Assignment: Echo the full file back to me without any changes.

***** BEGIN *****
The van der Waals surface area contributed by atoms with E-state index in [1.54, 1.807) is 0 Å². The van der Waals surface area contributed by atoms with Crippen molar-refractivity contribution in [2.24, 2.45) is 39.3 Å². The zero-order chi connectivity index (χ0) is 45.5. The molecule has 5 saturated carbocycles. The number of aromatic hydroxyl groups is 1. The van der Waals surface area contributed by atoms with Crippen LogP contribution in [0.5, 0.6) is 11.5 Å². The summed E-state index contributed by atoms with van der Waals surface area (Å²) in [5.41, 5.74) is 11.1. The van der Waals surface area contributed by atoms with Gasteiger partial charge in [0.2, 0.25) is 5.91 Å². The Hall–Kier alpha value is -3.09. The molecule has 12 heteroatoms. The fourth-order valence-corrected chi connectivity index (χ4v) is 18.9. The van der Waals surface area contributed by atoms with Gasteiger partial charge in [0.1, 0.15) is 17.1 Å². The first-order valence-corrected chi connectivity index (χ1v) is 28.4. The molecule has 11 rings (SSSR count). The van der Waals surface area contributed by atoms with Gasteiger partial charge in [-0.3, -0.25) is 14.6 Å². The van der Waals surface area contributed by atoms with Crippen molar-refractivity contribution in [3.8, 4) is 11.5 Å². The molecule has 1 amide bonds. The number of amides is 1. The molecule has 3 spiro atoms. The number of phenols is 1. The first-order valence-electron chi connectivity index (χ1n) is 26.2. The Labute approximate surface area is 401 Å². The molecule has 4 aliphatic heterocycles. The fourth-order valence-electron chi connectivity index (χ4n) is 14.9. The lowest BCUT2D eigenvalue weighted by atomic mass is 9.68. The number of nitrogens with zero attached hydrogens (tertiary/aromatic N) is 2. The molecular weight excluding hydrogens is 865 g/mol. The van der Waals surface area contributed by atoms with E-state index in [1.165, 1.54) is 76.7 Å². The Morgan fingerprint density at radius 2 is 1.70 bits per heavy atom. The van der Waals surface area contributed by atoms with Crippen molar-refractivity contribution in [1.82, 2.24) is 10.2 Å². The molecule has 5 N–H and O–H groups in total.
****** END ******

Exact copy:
The van der Waals surface area contributed by atoms with E-state index in [1.54, 1.807) is 0 Å². The van der Waals surface area contributed by atoms with Crippen molar-refractivity contribution in [2.24, 2.45) is 39.3 Å². The zero-order chi connectivity index (χ0) is 45.5. The molecule has 5 saturated carbocycles. The number of aromatic hydroxyl groups is 1. The van der Waals surface area contributed by atoms with Crippen LogP contribution in [0.5, 0.6) is 11.5 Å². The summed E-state index contributed by atoms with van der Waals surface area (Å²) in [5.41, 5.74) is 11.1. The van der Waals surface area contributed by atoms with Gasteiger partial charge in [0.2, 0.25) is 5.91 Å². The Hall–Kier alpha value is -3.09. The molecule has 12 heteroatoms. The fourth-order valence-corrected chi connectivity index (χ4v) is 18.9. The van der Waals surface area contributed by atoms with Gasteiger partial charge in [0.1, 0.15) is 17.1 Å². The first-order valence-corrected chi connectivity index (χ1v) is 28.4. The molecule has 11 rings (SSSR count). The van der Waals surface area contributed by atoms with Gasteiger partial charge in [-0.3, -0.25) is 14.6 Å². The van der Waals surface area contributed by atoms with Crippen molar-refractivity contribution in [3.8, 4) is 11.5 Å². The molecule has 1 amide bonds. The number of amides is 1. The molecule has 3 spiro atoms. The number of phenols is 1. The first-order valence-electron chi connectivity index (χ1n) is 26.2. The Labute approximate surface area is 401 Å². The molecule has 4 aliphatic heterocycles. The fourth-order valence-electron chi connectivity index (χ4n) is 14.9. The lowest BCUT2D eigenvalue weighted by atomic mass is 9.68. The number of nitrogens with zero attached hydrogens (tertiary/aromatic N) is 2. The molecular weight excluding hydrogens is 865 g/mol. The van der Waals surface area contributed by atoms with E-state index in [1.165, 1.54) is 76.7 Å². The Morgan fingerprint density at radius 2 is 1.70 bits per heavy atom. The van der Waals surface area contributed by atoms with Crippen molar-refractivity contribution in [1.82, 2.24) is 10.2 Å². The molecule has 5 N–H and O–H groups in total.